SUNRISE, Fla. — As Eddie Pereira helped his 15-year-old nephew fire a semiautomatic assault rifle for the first time, Pereira’s son, a more experienced shooter, snapped pictures of the rite with a phone.
Pereira, 45, is a regular at the target range here at Markham Park, a county-run recreation area outside Fort Lauderdale that offers family camping, boating, biking, a dog park, a nature trail and, at the far end, a 100-yard shooting range.
Arguments over gun control may boil in some quarters. But here, canoers, bird-watchers and even the dogs paid little heed to the distant crackle of gunfire. On the range itself, dozens of people practiced shooting with the very kind of rapid-fire, high-capacity weapons used in recent mass murders in California and Colorado and others before — the kind that President Obama and many others say should be banned.
Pereira, his brother, and their two sons were trying out his new AR-15 rifle, the country’s best-selling style of long gun, which looked as if it came straight out of a commando movie. He bought it for $600, then personalized it with $400 worth of accessories, like different sights and grips. He has a 30-round clip, so he does not have to reload too often.
“I like the way it looks, and I like the sport of it,” said Pereira, who runs a business transporting construction materials. “It’s good, clean fun.”
“And I have it if I ever need it for personal protection,” he added.
In his Oval Office address on Dec. 6, Obama expressed the exasperation shared by millions of Americans: How can we not limit weapons that can kill dozens in minutes? Why would any sport shooter need extra hand grips and a magazine holding 30 or even 100 cartridges?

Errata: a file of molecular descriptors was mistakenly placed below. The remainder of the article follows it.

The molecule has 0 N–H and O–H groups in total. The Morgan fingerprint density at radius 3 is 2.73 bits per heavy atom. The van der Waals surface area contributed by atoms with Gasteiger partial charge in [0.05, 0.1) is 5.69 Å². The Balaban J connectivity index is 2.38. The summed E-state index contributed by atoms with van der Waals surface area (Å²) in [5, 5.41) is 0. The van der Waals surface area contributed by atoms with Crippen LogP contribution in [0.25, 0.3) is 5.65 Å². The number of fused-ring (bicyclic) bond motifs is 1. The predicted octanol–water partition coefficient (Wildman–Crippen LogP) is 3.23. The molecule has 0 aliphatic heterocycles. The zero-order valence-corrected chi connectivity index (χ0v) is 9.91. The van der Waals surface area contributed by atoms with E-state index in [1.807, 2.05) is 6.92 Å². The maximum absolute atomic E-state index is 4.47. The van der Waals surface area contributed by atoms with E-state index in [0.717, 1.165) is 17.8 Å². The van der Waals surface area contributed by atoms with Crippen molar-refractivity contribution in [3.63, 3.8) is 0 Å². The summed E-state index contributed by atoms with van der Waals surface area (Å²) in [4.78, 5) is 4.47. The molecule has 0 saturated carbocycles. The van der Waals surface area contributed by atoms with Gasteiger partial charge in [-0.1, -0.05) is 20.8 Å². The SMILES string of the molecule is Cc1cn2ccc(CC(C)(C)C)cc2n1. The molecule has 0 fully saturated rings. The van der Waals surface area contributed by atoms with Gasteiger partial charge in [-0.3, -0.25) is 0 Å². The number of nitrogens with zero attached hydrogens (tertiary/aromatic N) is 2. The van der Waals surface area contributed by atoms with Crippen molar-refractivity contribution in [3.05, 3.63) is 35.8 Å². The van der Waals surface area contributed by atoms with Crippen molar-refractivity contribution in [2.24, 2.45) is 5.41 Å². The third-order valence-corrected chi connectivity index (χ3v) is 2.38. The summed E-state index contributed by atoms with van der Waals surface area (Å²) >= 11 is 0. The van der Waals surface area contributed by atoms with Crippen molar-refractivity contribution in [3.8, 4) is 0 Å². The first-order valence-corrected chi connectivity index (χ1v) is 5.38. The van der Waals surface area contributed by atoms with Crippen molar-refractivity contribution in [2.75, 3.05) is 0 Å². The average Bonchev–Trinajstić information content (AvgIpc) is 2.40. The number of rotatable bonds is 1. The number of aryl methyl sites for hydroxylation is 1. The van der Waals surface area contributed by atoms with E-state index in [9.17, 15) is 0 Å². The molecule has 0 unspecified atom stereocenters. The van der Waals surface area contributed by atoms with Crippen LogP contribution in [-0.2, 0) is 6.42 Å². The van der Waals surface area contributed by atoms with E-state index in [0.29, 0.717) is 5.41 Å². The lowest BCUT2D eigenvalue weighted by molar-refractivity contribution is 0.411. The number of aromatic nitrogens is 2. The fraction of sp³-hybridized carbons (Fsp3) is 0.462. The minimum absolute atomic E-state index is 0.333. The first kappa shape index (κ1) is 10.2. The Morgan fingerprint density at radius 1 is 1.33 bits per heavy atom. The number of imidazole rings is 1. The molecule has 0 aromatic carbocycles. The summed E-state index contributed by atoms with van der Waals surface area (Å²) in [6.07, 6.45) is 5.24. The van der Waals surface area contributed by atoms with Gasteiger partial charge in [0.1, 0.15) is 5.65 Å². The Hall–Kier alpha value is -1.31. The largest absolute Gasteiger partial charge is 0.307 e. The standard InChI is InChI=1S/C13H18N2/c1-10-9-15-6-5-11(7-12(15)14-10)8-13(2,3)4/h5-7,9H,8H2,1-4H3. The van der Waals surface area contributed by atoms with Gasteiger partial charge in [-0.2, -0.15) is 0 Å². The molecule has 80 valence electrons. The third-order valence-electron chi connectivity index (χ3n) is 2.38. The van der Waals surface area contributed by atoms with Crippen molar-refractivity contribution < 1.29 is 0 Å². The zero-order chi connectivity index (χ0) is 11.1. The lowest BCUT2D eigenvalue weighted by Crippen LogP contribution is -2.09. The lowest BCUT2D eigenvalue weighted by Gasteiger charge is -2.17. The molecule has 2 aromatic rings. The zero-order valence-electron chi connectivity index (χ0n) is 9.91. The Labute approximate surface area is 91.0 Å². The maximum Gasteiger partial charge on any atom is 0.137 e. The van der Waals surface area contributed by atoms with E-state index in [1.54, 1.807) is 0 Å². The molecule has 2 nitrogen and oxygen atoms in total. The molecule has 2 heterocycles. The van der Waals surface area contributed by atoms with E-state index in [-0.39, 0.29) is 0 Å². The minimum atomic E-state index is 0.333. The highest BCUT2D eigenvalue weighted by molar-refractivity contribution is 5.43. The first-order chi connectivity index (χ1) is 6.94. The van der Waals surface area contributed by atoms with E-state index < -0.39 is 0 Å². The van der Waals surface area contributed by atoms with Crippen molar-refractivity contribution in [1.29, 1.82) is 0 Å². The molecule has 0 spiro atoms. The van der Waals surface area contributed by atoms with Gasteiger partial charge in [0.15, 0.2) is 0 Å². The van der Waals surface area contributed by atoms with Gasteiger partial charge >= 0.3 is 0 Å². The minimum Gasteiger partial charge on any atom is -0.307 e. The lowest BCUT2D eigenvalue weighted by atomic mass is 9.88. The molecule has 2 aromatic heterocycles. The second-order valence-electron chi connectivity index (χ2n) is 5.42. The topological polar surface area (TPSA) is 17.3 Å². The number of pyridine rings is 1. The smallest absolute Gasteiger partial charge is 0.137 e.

Many gun enthusiasts express deep exasperation of their own. They argue that most nonshooters do not understand the technology and appeal of modern weapons that are widely used for target shooting and, increasingly, hunting. They say proposed bans would do nothing to prevent crime or even lessen the toll of mass shootings.
“From my experience, the bad guys are always going to get the guns, and gun control is only going to affect law-abiding citizens,” said Oscar Plasencia, 57, a retired police officer who was practicing on a recent Saturday at the Markham Park range.
Plasencia uses an AR-15 model with just a five-round magazine when hunting deer and said it was no different from many other semiautomatic hunting rifles.
“I have a 30-round magazine in my AR at home, for home defense,” he added.
Variants of the AR-15 design, a civilian version of the military’s M-16 without the capacity to fire in automatic bursts, have in recent years been the highest-selling rifles in the country, according to the National Shooting Sports Foundation in Newtown, Conn., the trade association for the gun industry.